Wednesday, October 14, 2015

Colonial Williamsburg Revisited

I have been going to Colonial Williamsburg for over 50 years and have seen many changes over those years. Meryl and I started going to CW - as called by those who work there and those who have a special relationship to Colonial Williamsburg - when we were first married and have gotten there almost every year since. We had not been able to get there last year and I have not written about it here since the first year that we had the Roadtrek. Things have changed since then and it is time for another article.

From where we live - by routings - the trip should take eight hours including stops for lunch and dinner. With construction and traffic the trip can take almost 12 hours and while we have done this straight through it is not the best idea to do. A stop in PA and move on the next day for the rest of the trip. I take what many would consider the wrong way to go. We go on 95, around Baltimore to avoid propane restricted tunnels - which some claim you can go through and some claim you cannot - so we just go around and take the bridge - if we are not stopping in PA first. Then it is 95 to the Capital Beltway and around DC back to 95 and straight down until the Richmond bypass and then onto Rt. 60 which takes you right to CW and the campground that we prefer. We have rarely gotten stuck around Baltimore and we have never had a problem around DC. The problem comes in before Fredericksburg and approaching the bypass around Richmond. Many have shared what they feel are better routes - all of which take one way around and way out of the way - and when looking at travel times for these routes come out to be the same time as dealing with the traffic - but you are moving along through the many more miles. Anyway - the unpopular 95 has worked for us before and since the Roadtrek. It also brings us to a gas station that has always had the lowest price gas of any in that area or any other that we go through - both traveling and at home. I don't know why this is with this station but it has been this way for years. We paid $1.94 here in August when gas at home was still near $2.60 and was not much better anywhere else that we traveled through. Hmm... wondering what it is right now - quick check with Gas Buddy and its $1.88 (Oh my!). (This is at the time of this writing 9/30/15.) Here it is still well over $2.00. (I get real excited when I see low gas prices!) So moving on - cheap gas that actually lasts and is not gone after 100 miles - to getting to the campground.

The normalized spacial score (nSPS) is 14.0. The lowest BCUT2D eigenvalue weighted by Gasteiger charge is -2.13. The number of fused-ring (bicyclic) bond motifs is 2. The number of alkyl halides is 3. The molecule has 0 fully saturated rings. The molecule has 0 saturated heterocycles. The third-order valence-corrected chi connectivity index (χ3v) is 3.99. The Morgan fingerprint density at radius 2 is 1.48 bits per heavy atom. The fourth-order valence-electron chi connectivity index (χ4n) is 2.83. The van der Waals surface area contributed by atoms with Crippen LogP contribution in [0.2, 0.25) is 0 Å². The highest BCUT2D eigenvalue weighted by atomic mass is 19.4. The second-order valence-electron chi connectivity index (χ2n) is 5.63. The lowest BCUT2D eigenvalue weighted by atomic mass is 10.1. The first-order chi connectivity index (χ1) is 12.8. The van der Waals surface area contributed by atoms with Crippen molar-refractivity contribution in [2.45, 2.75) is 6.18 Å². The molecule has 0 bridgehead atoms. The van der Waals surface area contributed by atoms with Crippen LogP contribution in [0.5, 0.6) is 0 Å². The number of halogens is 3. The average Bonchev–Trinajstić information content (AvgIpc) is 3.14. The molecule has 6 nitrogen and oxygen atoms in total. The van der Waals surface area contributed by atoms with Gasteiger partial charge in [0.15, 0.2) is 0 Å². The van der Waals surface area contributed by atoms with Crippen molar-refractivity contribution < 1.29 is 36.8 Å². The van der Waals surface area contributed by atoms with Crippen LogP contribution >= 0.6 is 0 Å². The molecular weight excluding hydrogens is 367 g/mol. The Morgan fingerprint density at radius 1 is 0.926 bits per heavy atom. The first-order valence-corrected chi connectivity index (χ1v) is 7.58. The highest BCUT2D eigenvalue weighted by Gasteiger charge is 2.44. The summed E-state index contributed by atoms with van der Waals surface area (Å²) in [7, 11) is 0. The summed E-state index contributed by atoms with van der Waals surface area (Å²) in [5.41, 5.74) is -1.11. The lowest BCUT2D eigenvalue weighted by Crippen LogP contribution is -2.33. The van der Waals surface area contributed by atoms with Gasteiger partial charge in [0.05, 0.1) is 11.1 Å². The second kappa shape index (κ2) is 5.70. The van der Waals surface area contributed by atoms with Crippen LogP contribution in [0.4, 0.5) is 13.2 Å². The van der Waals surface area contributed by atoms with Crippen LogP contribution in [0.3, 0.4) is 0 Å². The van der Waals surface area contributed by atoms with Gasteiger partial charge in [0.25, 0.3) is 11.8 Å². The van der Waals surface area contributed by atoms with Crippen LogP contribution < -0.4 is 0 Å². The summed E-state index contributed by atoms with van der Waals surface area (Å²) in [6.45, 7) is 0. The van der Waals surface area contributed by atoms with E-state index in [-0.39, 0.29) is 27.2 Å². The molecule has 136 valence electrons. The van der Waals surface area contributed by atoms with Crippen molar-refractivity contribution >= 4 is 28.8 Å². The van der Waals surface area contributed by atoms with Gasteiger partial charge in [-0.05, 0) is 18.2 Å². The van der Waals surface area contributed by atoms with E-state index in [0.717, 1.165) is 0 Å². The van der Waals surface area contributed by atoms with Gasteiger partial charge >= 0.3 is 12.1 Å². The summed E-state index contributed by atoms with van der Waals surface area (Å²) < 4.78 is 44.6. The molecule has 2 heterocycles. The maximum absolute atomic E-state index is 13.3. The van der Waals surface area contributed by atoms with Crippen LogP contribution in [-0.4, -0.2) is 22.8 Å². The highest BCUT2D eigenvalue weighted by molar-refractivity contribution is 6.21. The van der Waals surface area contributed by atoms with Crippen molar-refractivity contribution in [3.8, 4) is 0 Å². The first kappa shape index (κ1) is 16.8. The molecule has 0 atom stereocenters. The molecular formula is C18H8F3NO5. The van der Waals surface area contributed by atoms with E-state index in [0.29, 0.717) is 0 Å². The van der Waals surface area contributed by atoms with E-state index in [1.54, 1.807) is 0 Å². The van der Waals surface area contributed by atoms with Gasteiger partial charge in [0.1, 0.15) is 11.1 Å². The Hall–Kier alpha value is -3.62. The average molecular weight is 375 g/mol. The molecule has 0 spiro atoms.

We stay at American Heritage campground in Williamsburg, VA. It is reasonable and is the nicest campground of any that we have ever been to. Every site is a paved, level site. The cable television selection is better than most and the wifi is very good. We don't use it but there is a swimming pool and also sports fields and a hiking trail into the woods. It is situated off the road and you do not hear the road noise.

So, on to Colonial Williamsburg. If you have never been there or don't know at all what it is, CW was built in the 1930s with Rockefeller money. Rockefeller was enticed to spend his wealth by the pastor of the local and historic Anglican church who had a vision of restoring a sleepy college city back to what it looked like in the 18th Century. Many of the buildings remained. Well, Rockefeller with the help of Rev. Goodwin's influence bought the whole town - well just about the whole town as there were a few holdouts and they were just built around. They created Williamsburg as it was with archaeologists and researchers and specialist architects and did so with 18 Century building techniques. What you see today is coming on 100 years old on its own in a not a very long time. What you see, go into and are surrounded by are restored or reconstructed homes, public buildings, and trades shops populated with people of the past - living history interpreters that bring the city of the 18th Century back to life. It is all around you and if you let yourself be drawn in, you are part of it. It is time travel - and for the serious visitor - meaning not the family or couple who come in for the afternoon on their way to the amusement park, walk the streets and don't buy a ticket to experience what goes on inside and areas outside not on the street and look and leave - it can be an experience like none other.

In CW you will encounter every day people of the past, trades and workmen - men and women, and some people who you may recall from history lessons long ago - Patrick Henry, Thomas Jefferson, George Washington - to name a few. These are not people in costumes walking around as in Disney parks - these are historians who have taken their interpretations to the highest levels of research and will convincingly portray these people of the past so that you will come away believing that you have met the real thing.